John opens the hood and mists everything in the engine compartment with Ballistol and water. If he is in a cleaning mood, he will break out the rags and various brushes and uses the Ballistol and water as a cleaner. Most times, he just mists everything and lets the Ballistol and water mix remain. The water evaporates and there remains Ballistol on the various surfaces to protect them against corrosion or drying out. Things like the eight thousand different hoses in the Range Rover's engine bay are kept moisturized and protected against deterioration. (If you ever rub undiluted Ballistol on a rubber hose, you will see it actually soak into the rubber.) This is where the distilled water comes into play, because the distilled water evaporates without leaving mineral deposits. The hoses and wires dry clean and with a pleasant sheen. Using tap water will not hurt anything, but there will be countless little mineral deposits on the black rubber pieces once the tap water evaporates.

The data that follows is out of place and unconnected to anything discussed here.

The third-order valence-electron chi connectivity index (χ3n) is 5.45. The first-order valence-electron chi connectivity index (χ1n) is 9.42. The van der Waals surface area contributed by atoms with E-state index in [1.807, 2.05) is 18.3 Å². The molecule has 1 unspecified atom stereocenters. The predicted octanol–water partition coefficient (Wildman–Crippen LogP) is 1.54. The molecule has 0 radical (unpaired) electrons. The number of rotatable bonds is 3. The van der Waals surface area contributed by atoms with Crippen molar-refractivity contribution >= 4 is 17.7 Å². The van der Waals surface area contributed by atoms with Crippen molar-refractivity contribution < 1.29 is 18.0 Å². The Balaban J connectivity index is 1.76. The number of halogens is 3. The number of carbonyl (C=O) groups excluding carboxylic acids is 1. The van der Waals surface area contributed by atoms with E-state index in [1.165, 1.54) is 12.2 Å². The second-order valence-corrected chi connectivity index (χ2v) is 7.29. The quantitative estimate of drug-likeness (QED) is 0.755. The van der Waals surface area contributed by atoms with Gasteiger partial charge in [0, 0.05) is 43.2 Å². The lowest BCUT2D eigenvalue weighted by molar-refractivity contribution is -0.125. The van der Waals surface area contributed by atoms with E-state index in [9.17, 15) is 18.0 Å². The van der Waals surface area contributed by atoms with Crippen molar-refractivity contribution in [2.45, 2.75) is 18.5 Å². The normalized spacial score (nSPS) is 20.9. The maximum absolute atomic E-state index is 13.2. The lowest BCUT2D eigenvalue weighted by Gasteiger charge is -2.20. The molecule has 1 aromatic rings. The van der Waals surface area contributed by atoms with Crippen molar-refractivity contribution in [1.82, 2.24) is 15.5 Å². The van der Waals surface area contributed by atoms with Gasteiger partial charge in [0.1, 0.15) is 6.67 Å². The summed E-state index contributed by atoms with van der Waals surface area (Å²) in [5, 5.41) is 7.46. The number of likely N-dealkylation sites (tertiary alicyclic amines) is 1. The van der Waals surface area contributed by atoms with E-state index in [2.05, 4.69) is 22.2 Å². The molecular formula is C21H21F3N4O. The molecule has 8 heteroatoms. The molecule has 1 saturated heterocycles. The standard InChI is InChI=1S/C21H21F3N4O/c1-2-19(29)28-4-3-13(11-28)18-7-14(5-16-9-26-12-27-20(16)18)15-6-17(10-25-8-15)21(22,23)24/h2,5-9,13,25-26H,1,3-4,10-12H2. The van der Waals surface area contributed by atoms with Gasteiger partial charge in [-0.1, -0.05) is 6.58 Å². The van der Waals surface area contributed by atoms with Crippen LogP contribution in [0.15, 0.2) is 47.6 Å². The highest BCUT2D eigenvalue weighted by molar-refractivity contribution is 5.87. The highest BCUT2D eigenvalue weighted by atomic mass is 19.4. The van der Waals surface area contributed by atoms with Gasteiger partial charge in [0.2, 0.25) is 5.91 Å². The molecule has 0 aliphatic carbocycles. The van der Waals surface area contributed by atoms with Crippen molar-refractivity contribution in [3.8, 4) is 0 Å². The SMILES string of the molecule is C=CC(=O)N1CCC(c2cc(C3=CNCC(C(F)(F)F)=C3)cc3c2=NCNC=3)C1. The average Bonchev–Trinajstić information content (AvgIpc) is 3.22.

Non-rubber pieces are moisturized and protected as well. Things like these brake cylinder fittings, shock fasteners, and hose clamps are kept moist against corrosion. The Ballistol and water creeps into threads and prevents them from becoming seized with corrosion. Things like your hood latch open more easily after you spray down your engine area with Ballistol and water. Your belts run more quietly. Maintenance is easier because the fasteners are lubricated. The Ballistol and water get into all of the nooks and crannies. Again, the water just evaporates away and leaves Ballistol. This is a very easy way to get Ballistol everywhere to condition and protect things without spending a great deal of time or using a lot of product.
To illustrate, look at the Ballistol and distilled water on the expansion tank above.
The distilled water evaporates away and leaves only Ballistol. There are no mineral deposits. Everything is kept nice and moist and resistant to corrosion and deterioration with just a spray or two.
Here's Ballistol and water on the black paint of the engine compartment.